The former president says during “Meet the Press” that differences with Obama over Middle East policy may have fractured their relationship
President Barack Obama does not call the oldest surviving former president for advice.
That's according to former president Jimmy Carter, who told NBC News’ Andrea Mitchell in an advance clip of Sunday's “Meet the Press” that he and the current president have a fractured relationship over Middle East policy.
Also read: Jimmy Carter to Appear on ‘Letterman’
“That's a hard question for me to answer, you know, with complete candor,” Carter said in response to Mitchell's question about why Carter's other successors — Clinton, both Bushes, and even Reagan — called upon him, but not Obama.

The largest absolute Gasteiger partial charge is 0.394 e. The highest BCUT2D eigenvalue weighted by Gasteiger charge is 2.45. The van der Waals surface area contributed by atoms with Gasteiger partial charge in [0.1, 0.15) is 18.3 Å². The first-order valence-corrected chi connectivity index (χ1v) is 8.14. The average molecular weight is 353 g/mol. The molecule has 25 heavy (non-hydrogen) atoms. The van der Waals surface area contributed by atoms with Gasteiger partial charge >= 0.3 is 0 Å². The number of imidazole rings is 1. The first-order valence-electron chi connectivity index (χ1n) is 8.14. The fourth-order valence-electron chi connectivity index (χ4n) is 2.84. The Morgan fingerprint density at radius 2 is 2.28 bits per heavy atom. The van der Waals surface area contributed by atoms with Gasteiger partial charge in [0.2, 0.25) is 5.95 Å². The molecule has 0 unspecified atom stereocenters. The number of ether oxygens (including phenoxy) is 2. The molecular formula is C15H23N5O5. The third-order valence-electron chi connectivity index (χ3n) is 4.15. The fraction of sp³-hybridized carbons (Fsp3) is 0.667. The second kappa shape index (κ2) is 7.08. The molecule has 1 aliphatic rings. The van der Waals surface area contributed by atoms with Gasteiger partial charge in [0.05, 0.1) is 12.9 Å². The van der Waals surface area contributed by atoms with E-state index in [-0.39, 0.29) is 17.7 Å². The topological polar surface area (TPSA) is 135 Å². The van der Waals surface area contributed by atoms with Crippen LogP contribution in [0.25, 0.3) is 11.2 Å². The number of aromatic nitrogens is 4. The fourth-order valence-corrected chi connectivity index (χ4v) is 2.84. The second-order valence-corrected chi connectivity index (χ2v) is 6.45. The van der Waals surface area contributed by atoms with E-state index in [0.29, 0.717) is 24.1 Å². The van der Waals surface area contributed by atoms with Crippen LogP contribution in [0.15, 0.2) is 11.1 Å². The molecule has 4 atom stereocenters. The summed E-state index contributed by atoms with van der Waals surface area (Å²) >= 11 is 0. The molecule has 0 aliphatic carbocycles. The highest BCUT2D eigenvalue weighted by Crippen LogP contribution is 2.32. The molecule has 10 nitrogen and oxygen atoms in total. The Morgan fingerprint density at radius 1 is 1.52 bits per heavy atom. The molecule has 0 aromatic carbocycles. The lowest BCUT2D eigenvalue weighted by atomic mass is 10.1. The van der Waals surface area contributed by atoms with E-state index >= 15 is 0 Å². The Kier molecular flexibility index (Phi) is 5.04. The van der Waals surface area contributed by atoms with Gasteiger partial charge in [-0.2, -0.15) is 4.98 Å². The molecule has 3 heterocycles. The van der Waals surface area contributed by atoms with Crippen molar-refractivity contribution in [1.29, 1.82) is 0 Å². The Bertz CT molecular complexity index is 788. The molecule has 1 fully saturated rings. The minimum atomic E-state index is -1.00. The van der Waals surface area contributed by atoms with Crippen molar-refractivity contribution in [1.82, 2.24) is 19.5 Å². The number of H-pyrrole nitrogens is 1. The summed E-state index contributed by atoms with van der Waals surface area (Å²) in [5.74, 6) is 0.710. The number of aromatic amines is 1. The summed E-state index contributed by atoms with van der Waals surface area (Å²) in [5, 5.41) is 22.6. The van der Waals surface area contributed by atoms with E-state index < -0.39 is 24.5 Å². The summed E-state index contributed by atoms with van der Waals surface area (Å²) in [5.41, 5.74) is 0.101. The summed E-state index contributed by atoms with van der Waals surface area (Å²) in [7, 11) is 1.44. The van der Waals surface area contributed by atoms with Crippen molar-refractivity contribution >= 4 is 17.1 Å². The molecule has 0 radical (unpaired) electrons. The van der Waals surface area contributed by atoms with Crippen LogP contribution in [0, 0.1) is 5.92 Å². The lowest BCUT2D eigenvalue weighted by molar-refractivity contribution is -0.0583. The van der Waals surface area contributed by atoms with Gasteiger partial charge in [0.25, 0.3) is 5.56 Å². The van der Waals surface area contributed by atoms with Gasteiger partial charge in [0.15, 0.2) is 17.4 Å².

“I think the problem was that — in dealing with the issue of peace in between Israel and Egypt — the Carter Center has taken a very strong and public position of equal treatment between the Palestinians and the Israelis. And I think this was a sensitive area in which the president didn't want to be involved,” he added.
Carter famously brokered the 1978 Camp David Accords between Egypt and Israel. He said that Obama's policy toward the area, which he delivered in his 2009 Cairo Speech, may be at odds with Carter's approach.
“But I can understand those sensitivities. And I don't have any criticism of him,” Carter said.
The full interview with former president Carter airs on “Meet the Press” Sun., March 23.
Watch the clip below: